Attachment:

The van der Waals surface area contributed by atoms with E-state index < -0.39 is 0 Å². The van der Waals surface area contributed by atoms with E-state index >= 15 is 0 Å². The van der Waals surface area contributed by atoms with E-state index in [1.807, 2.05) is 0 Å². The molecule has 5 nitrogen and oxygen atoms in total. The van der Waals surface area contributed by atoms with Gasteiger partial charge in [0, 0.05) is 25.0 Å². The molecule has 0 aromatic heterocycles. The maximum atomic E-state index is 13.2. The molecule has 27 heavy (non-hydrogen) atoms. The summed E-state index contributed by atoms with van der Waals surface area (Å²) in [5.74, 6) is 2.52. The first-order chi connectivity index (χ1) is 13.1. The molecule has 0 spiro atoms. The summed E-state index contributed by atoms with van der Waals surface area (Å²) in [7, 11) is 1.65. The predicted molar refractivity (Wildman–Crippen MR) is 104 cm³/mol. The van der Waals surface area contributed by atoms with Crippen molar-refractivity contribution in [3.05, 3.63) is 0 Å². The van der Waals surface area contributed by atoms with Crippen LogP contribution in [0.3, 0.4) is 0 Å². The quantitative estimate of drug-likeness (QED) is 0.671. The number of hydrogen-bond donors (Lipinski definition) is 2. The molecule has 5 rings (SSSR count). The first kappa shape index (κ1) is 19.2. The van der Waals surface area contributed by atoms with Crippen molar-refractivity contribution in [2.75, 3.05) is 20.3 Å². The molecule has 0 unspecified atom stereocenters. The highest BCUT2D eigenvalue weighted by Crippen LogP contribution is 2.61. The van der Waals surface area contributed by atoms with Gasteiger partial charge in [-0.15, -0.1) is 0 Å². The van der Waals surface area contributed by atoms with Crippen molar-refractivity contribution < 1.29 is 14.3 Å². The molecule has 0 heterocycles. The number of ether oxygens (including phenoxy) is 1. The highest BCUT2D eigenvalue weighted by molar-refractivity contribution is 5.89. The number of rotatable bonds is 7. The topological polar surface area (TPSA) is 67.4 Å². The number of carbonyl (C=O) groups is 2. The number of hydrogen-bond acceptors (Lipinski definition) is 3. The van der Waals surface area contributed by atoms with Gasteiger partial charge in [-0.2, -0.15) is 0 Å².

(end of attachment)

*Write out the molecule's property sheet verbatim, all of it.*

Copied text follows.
The van der Waals surface area contributed by atoms with E-state index < -0.39 is 0 Å². The van der Waals surface area contributed by atoms with E-state index >= 15 is 0 Å². The van der Waals surface area contributed by atoms with E-state index in [1.807, 2.05) is 0 Å². The molecule has 5 nitrogen and oxygen atoms in total. The van der Waals surface area contributed by atoms with Gasteiger partial charge in [0, 0.05) is 25.0 Å². The molecule has 0 aromatic heterocycles. The maximum atomic E-state index is 13.2. The molecule has 27 heavy (non-hydrogen) atoms. The summed E-state index contributed by atoms with van der Waals surface area (Å²) in [5.74, 6) is 2.52. The first-order chi connectivity index (χ1) is 13.1. The molecule has 0 spiro atoms. The summed E-state index contributed by atoms with van der Waals surface area (Å²) in [7, 11) is 1.65. The predicted molar refractivity (Wildman–Crippen MR) is 104 cm³/mol. The van der Waals surface area contributed by atoms with Crippen molar-refractivity contribution in [3.05, 3.63) is 0 Å². The van der Waals surface area contributed by atoms with Crippen LogP contribution in [0.3, 0.4) is 0 Å². The quantitative estimate of drug-likeness (QED) is 0.671. The number of hydrogen-bond donors (Lipinski definition) is 2. The molecule has 5 rings (SSSR count). The first kappa shape index (κ1) is 19.2. The van der Waals surface area contributed by atoms with Crippen molar-refractivity contribution in [2.75, 3.05) is 20.3 Å². The molecule has 0 unspecified atom stereocenters. The highest BCUT2D eigenvalue weighted by Crippen LogP contribution is 2.61. The van der Waals surface area contributed by atoms with Gasteiger partial charge in [-0.15, -0.1) is 0 Å². The van der Waals surface area contributed by atoms with Crippen molar-refractivity contribution < 1.29 is 14.3 Å². The molecule has 0 heterocycles. The number of ether oxygens (including phenoxy) is 1. The highest BCUT2D eigenvalue weighted by molar-refractivity contribution is 5.89. The number of rotatable bonds is 7. The topological polar surface area (TPSA) is 67.4 Å². The number of carbonyl (C=O) groups is 2. The number of hydrogen-bond acceptors (Lipinski definition) is 3. The van der Waals surface area contributed by atoms with Gasteiger partial charge in [-0.2, -0.15) is 0 Å².